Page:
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Pennsylvania Waterfalls: How to Get to Tanners Falls in Wayne County

Wayne County, Pennsylvania, is home to many great waterfalls, but unfortunately, many of them are on private property. However, just a few miles north of Honesdale in State Game Lands 159 is one of Pennsylvania’s most unique waterfalls: Tanners Falls.

Tanners Falls is unique for several reasons. The most obvious is the old bridge built above the falls that crosses over Dyberry Creek. This bridge was built in 1885 and uses a unique combination of wood, metal and stone to create the bridge. The bridge is no longer open to traffic, which isn’t surprising once you have a chance to view it. Truthfully, I even felt a little uneasy walking around the 131-foot long bridge, but I’m sure my nervousness was unfounded. (Updated June 2016: I’ve been informed that the bridge over Tanners Falls is now closed to pedestrian traffic as well).

Dyberry Bridge above Tanners Falls Honesdale PA

Dyberry Bridge is closed to traffic but seems safe enough to walk across.

The second unique feature of the area surrounding Tanners Falls is the many stone ruins. In the 1830s, this area was known as Dyberry Falls and was home to several mills. By the 1850s, tanning was very prevalent along the banks of the creek thanks to an abundant supply of hemlocks. Because of this, the waterfall and village became known as Tanners Falls.

If you look along the banks and edges of Dyberry Creek, you’ll be able to easily notice the stone foundations of walls and buildings among the underbrush. I can’t recall a waterfall in Pennsylvania that had more stone foundations than this one. Make sure you take some time to explore the ruins before leaving the area.

Mill Ruins near Tanners Falls Honesdale Pennsylvania

Ruins located near the Tanners Falls in State Game Lands 159.

As much as I love history and crumbling ruins, I always visit a waterfall to see the falls themselves, and Tanners Falls certainly don’t disappoint.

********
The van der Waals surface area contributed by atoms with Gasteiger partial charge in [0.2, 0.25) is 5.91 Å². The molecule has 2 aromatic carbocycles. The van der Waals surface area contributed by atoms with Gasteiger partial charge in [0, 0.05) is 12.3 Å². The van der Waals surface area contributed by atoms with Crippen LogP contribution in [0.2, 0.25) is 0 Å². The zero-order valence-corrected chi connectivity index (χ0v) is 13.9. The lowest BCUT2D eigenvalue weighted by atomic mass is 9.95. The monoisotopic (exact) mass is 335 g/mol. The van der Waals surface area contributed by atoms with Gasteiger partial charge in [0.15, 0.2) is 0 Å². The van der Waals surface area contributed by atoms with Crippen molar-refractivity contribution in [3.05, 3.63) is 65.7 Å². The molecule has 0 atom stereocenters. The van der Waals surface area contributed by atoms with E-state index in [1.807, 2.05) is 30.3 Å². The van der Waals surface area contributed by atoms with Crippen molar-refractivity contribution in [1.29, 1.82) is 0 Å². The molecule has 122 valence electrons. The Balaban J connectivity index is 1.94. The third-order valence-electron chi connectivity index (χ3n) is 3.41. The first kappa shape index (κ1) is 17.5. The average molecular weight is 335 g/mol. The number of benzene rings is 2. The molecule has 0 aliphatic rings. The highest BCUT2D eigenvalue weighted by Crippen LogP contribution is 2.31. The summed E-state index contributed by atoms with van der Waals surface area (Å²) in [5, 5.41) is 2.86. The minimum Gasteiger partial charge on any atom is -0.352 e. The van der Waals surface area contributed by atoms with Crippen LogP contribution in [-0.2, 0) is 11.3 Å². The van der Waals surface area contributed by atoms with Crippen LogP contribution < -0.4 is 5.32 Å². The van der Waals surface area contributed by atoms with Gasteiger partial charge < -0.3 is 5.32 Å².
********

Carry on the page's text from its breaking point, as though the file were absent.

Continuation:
The waterfall is roughly 20 feet tall between its two tiers, with the top tier being the larger of the two. Even though I visited in mid-August, when many other waterfalls in the area were bone dry, Tanners Falls still had enough water flow to be quite enjoyable to view.

From the parking area, there is a narrow path leading down to a rocky outcrop just downstream of the top tier of the falls. This area provides a very nice view of the waterfall and the bridge above.

Tanners Falls in Honesdale PA

The top tier of Tanners Falls from the top viewing area.

Getting to the bottom of the falls from here is a bit more difficult, even though it does follow along the same trail. You will likely need both of your hands to get up and down this trail, so I’d recommend carrying a bag if you are taking anything to the bottom of Tanners Falls.

At the bottom of the falls, ruins stretch out along the bank you descended, reaching the curving banks of Dyberry Creek a few hundred feet downstream. The area around the base of the waterfall is relatively shallow and flat, but VERY slippery. Walking across the base of this waterfall is one of the few times I’ve almost fallen into a creek. Fortunately, I didn’t, but definitely use caution here.

All of Tanner's Falls from the far side of Dyberry Creek.

All of Tanners Falls from the far side of Dyberry Creek.